Awards[edit]

  • 2017: Dos Passos Prize
  • 2004: Fellow, New York Public Library's Cullman Center for Scholars and Writers
  • 2002: Whiting Award
  • Book of the Month Award for First Fiction (Caucasia)
  • American Library Association's Alex Award (Caucasia)
  • Finalist for the International IMPAC Dublin Literary Award (Caucasia)
  • Listed as a Los Angeles Times Best Book of the Year (Caucasia)[22]

Books[edit]

References[edit]

External links[edit]

Kleeman, Alexandra. "Once Upon a Time in Post-Racial America," New York Times Book Review, Sunday, October 8, 2017. (https://www.nytimes.com/2017/10/06/books/review/danzy-senna-new-people.html)

Sehgal, Parul. "‘New People’ Riffs on Race and Love, With a Twist," August 15, 2017. (https://www.nytimes.com/2017/08/15/books/review-new-people-danzy-senna.html)

St. Félix, Doreen. "Danzy Senna's New Black Woman," The New Yorker, August 7, 2017 (https://www.newyorker.com/books/page-turner/danzy-sennas-new-black-woman)

Felsenthal, Julia. "Danzy Senna Doesn't Mind if Her New Novel Makes You Uncomfortable," Vogue.com, August 3, 2017 (http://www.vogue.com/article/danzy-senna-new-people)

Press, Joy. "Author Danzy Senna on Finding Inspiration After Leaving Brooklyn," New York Magazine, August 2017 (http://www.vulture.com/2017/07/danzy-senna-on-new-people-and-leaving-brooklyn.html)

Jerkins, Morgan. "The Old Problems of New People," The New Republic, June 22, 2017. (https://newrepublic.com/article/143452/old-problems-new-people)

Bellot, Gabrielle. The Ineradicable Color Line: Danzy Senna's New People," Los Angeles Review of Books, August 1, 2017. (https://lareviewofbooks.org/article/the-ineradicable-color-line-danzy-sennas-new-people/)

  1. ^http://www.prhspeakers.com/speaker/danzy-senna
  2. ^"Bringing Down Bébé: How One Mother Mistakenly Hoped a Year in Paris Would Transform Her Sons". Vogue. Retrieved 2015-11-20. 
  3. ^""Oreo" by Fran Ross Is an Overlooked Classic About Race". The New Yorker. Retrieved 2015-11-20. 
  4. ^"Percival Everett Works Through Ideas...with Fiction". PublishersWeekly.com. Retrieved 2018-03-03. 
  5. ^"Danzy Senna > Ph.D. in Creative Writing & Literature > USC Dana and David Dornsife College of Letters, Arts and Sciences". dornsife.usc.edu. Retrieved 2018-03-03.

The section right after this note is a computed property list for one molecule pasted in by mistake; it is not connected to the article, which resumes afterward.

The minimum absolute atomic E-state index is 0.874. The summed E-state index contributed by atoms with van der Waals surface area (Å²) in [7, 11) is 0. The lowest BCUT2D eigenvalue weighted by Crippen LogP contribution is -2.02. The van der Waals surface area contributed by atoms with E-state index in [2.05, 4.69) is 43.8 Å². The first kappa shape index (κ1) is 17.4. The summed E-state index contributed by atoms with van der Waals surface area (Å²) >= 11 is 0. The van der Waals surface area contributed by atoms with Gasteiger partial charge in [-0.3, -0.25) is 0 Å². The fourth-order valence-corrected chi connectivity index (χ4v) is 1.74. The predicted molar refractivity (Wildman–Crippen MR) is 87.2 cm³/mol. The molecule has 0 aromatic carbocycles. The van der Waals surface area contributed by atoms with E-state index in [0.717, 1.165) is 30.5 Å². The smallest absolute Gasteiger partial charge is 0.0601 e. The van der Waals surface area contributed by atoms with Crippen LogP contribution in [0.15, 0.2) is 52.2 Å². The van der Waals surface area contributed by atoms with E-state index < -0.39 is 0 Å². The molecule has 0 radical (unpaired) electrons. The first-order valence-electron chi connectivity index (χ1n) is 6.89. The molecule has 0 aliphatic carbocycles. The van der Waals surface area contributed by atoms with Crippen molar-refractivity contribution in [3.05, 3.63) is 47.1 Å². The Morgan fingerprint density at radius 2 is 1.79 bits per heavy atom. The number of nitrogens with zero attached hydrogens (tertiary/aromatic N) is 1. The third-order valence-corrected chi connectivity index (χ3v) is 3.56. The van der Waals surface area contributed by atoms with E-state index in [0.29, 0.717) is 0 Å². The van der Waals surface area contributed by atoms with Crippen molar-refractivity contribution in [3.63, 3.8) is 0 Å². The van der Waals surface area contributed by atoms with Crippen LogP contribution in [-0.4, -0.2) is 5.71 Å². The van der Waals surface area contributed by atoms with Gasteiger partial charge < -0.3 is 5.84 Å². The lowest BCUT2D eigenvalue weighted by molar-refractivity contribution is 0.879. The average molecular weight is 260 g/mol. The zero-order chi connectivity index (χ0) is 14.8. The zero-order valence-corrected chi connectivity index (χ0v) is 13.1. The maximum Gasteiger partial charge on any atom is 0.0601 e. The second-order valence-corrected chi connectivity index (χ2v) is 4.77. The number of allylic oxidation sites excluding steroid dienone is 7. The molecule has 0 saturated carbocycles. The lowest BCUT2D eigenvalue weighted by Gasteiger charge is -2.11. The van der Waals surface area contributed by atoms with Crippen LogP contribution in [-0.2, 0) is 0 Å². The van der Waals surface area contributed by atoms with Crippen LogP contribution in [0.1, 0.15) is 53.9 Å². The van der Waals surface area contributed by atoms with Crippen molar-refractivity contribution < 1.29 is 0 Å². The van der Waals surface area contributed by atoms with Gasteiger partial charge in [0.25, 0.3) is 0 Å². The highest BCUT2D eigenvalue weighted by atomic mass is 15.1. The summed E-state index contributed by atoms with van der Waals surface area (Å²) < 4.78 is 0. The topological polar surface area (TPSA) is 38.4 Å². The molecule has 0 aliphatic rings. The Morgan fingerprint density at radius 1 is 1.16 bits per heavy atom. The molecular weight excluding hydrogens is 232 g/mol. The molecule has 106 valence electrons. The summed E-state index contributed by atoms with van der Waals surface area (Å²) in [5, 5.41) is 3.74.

6. ^Félix, Doreen St (2017-08-07). "Danzy Senna's New Black Woman". The New Yorker. ISSN 0028-792X. Retrieved 2018-03-03. 
  7. ^Kaplan, Erin Aubry (2009-06-21). "'Where Did You Sleep Last Night?' by Danzy Senna". Los Angeles Times. ISSN 0458-3035. Retrieved 2018-03-03. 
  8. ^Press, Joy. "Author Danzy Senna on Finding Inspiration After Leaving Brooklyn". Vulture. Retrieved 2018-03-03. 
  9. ^"'New People' is a '90s Novel of Love, Identity, and Privilege". ELLE. 2017-08-03. Retrieved 2018-03-03. 
  10. ^ abPBS Program Club (2003). "Matters of Race: Writer bibliographies". Pbs.org. PBS. Retrieved 14 April 2012. 
  11. ^"Danzy Senna - Caucasia". danzysenna.com. Retrieved 2015-08-11. 
  12. ^New York Public Library (2012). "Special Invitation: Danzy Senna in conversation with Rebecca Walker". Nypl.org. New York Public Library. Retrieved 14 April 2012. 
  13. ^Matthews, David (6 August 2009). "Sunday Book Review: Searching for Father". The New York Times. Retrieved 14 April 2012. 
  14. ^ abSmith, Zadie (September 2011). "New Books: You Are Free". Harper's. Harper's Foundation. 323 (1,936): 73–76. Retrieved 31 May 2012. (subscription required)
  15. ^Rosenwaike, Polly (2011-05-06). "Book Review - You Are Free - By Danzy Senna". The New York Times. ISSN 0362-4331. Retrieved 2015-11-20. 
  16. ^Bausch, Richard. "The Norton Anthology of Short Fiction | W. W. Norton & Company". Retrieved 2015-11-20. 
  17. ^New People by Danzy Senna | PenguinRandomHouse.com. 
  18. ^"'New People' Riffs on Race and Love, With a Twist". Retrieved 2018-03-03. 
  19. ^"'New People' Author Danzy Senna Loves The Troublesome Characters". NPR.org. Retrieved 2018-03-03. 
  20. ^"In Her Manic New Novel, Danzy Senna Offers an Antihero for the Times". Retrieved 2018-03-03. 
  21. ^Félix, Doreen St (2017-08-07). "Danzy Senna's New Black Woman". The New Yorker. ISSN 0028-792X. Retrieved 2018-03-03. 
  22. ^"Danzy Senna". danzysenna.com. Retrieved 2015-08-10. 

Strange to wake up and realize you're in style. That's what happened to me just the other morning. It was the first day of the new millennium, and I woke to find that mulattos had taken over. They were everywhere. Playing golf, running the airwaves, opening restaurants, modeling clothes, starring in musicals with names like Show Me the Miscegenation! The radio played a steady stream of Lenny Kravitz, Sade, and Mariah Carey. I thought I'd died and gone to Berkeley. But then I realized that, according to the racial zodiac, 2000 is the official Year of the Mulatto. Pure breeds (at least black ones) are out; hybridity is in. America loves us in all of our half-caste glory. The president announced on Friday that beige will be the official color of the millennium.